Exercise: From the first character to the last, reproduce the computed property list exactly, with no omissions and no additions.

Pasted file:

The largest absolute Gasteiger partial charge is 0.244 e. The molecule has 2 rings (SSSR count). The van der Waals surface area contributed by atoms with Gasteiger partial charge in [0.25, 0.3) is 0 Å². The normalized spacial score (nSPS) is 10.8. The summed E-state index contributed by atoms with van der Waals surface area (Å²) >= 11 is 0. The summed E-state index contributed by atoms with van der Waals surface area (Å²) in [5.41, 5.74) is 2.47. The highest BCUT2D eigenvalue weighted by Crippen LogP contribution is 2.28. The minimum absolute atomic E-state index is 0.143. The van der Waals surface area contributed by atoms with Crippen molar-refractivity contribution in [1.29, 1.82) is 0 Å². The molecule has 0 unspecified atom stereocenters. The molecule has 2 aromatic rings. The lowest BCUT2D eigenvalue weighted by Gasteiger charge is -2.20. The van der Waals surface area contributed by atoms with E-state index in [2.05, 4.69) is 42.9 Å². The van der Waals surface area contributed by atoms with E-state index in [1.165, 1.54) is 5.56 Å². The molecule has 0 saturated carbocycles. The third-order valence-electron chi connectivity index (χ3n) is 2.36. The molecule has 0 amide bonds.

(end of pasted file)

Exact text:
The largest absolute Gasteiger partial charge is 0.244 e. The molecule has 2 rings (SSSR count). The van der Waals surface area contributed by atoms with Gasteiger partial charge in [0.25, 0.3) is 0 Å². The normalized spacial score (nSPS) is 10.8. The summed E-state index contributed by atoms with van der Waals surface area (Å²) >= 11 is 0. The summed E-state index contributed by atoms with van der Waals surface area (Å²) in [5.41, 5.74) is 2.47. The highest BCUT2D eigenvalue weighted by Crippen LogP contribution is 2.28. The minimum absolute atomic E-state index is 0.143. The van der Waals surface area contributed by atoms with Crippen molar-refractivity contribution in [1.29, 1.82) is 0 Å². The molecule has 0 unspecified atom stereocenters. The molecule has 2 aromatic rings. The lowest BCUT2D eigenvalue weighted by Gasteiger charge is -2.20. The van der Waals surface area contributed by atoms with E-state index in [2.05, 4.69) is 42.9 Å². The van der Waals surface area contributed by atoms with E-state index in [1.165, 1.54) is 5.56 Å². The molecule has 0 saturated carbocycles. The third-order valence-electron chi connectivity index (χ3n) is 2.36. The molecule has 0 amide bonds.